– Republican incumbent state Rep. Bob Cortes of Altamonte Springs reported raising $6,800 in December and finishing the year with almost $68,000 in the bank while seeking re-election in House District 30. Democrat Clark Anderson of Winter Park has not reported any campaign finance activity yet.

– Republican incumbent state Rep. Jennifer Sullivan of Mount Dora reported raising $5,500 in December and entering 2018 with about $17,000 in the bank while seeking re-election in House District 31. Challenger Debra Kaplan of Eustis reported raising $1,365 in December and entering 2018 with about $4,000 in the bank.

– Democratic incumbent state Rep. John Cortes, who has no competition yet in House District 43, reported raising $3,745 in December and entered 2018 with about $21,000 in cash.

– Republican incumbent state Rep. Bobby Olszewski of Winter Garden reported raising $5,550 in December, giving him about $19,000 toward his re-election campaign for House District 44. He has three Democratic challengers. Matthew Matin of Winter Garden reported raising his first $1,515 in December, and has it all left heading into 2018. Dawn Antonis of Winter Garden reported no campaign finance activity and entered 2018 with $1,355. Eddy Dominguez has not yet reported any campaign finance activity.

– Democratic incumbent state Rep. Kamia Brown of Ocoee reported raising $6,000 in December and finishing the year with $10,300, with no challenge yet in her re-election bid in House District 45.

– Democratic state Rep. Rep. Bruce Antone of Ocoee has no opponent yet in his re-election bid in House District 46. He reported no financial activity in December and entered the new year with about $9,700 in the bank.

– Democrat Anna Eskamani of Orlando reported raising $11,570 in her bid to flip the likely open seat in House District 47. She finished the year with about $115,000 in cash. In his bid to keep the seat in Republican hands, Stockton Reeves of Winter Park reported raising just $250 in December, and entered 2018 with about $90,000.

– Republican incumbent state Rep. Rene Plasencia of Orlando reported raising $8,000 in December, allowing him to enter 2018 with about $62,000 in the bank for his re-election campaign in House District 50. Democratic challenger Pamela Dirschka of Titusville raised her first $683, and spent none of it.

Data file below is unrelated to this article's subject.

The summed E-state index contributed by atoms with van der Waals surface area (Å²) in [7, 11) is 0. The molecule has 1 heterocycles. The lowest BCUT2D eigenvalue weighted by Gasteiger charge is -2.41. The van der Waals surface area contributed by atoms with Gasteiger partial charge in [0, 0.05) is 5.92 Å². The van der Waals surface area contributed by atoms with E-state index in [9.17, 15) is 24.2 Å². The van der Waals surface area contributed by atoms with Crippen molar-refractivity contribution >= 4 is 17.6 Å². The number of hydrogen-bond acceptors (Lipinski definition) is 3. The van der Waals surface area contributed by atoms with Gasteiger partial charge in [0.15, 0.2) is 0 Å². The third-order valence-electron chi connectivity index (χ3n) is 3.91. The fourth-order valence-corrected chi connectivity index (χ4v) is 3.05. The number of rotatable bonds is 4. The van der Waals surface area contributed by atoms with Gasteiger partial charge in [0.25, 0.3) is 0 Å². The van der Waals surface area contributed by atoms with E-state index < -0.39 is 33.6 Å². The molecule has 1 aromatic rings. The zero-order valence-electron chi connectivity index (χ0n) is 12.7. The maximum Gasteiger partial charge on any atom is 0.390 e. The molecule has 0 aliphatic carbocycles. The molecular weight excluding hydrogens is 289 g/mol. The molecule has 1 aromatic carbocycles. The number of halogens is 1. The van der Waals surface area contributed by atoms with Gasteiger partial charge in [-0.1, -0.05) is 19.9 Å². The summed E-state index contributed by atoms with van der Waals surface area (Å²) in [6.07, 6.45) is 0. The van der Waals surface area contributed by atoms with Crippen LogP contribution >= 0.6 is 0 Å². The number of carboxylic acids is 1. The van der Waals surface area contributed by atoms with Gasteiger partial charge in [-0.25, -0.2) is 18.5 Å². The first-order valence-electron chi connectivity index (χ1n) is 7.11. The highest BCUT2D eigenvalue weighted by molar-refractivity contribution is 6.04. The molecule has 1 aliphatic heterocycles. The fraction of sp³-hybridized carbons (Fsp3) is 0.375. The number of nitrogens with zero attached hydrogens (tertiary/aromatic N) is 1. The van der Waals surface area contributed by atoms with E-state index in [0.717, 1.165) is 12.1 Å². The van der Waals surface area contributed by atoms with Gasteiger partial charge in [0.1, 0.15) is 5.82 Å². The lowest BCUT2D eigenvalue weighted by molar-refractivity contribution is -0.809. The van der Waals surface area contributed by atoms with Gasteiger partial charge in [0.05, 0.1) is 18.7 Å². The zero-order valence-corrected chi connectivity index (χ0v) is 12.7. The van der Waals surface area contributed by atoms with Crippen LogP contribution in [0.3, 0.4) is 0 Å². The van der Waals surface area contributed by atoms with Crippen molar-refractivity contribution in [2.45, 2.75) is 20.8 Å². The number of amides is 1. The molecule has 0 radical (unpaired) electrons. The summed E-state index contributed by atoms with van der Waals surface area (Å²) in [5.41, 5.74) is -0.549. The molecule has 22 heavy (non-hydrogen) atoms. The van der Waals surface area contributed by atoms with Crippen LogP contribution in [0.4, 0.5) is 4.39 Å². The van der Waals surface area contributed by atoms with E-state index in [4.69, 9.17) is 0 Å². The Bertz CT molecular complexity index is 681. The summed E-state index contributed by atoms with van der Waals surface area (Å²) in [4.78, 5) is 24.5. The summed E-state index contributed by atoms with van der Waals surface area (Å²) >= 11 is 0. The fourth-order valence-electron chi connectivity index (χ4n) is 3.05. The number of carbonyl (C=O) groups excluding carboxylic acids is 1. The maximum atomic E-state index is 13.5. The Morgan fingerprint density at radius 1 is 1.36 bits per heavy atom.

– In the contest for the open seat in House District 51 in central Brevard County, three Republicans each reported modest months, while Democratic newcomer Michael Blake of Cocoa jumpstarted his new campaign with a $2,100 loan. Republican Tyler Sirois of Merit Island reported bringing in just $150 in December, but enters 2018 with almost $37,000 in the bank. Jeffrey Ramsey of Merritt Island reported raising just $1,000 in December, giving him about $17,600 in his campaign. Thomas O’Neill of Rockledge reported no campaign finance activity in December, and entered 2018 with about $6,300 in the bank.

– In House District 52 in eastern Brevard County, Republican state Rep. Thad Altman of Indalantic reported raising $4,000 in December, and finished the year with about $17,000 in the bank for his re-election bid. Republican challenger Matt Nye of of Melbourne report draining $1,950 in December and entered 2018 with $3,400.

– In House District 53 in southern Brevard County, Republican state Rep. Randy Fine of Palm Bay reported raising $4,650 in December, finishing the month with about $81,000 in the bank. His opponent Democrat Phil Moore has not reported any campaign finance activity yet.

Val Demings picks up Democratic primary challenger in CD 10

Orlando businessman Wade Darius is seeking to challenge U.S. Rep. Val Demings in a Democratic primary this year for Florida’s 10th Congressional District.

Darius, 36, chief executive officer of TD Homes Marketing of Orlando, said Monday he is challenging Demings primarily out of his belief that she has not been aggressive enough in opposing the immigration and economic policies of President Donald Trump or to bring home enough grant money for the people of the 10th Congressional District. Darius filed last week with the Florida Division of Elections to seek to qualify for the ballot.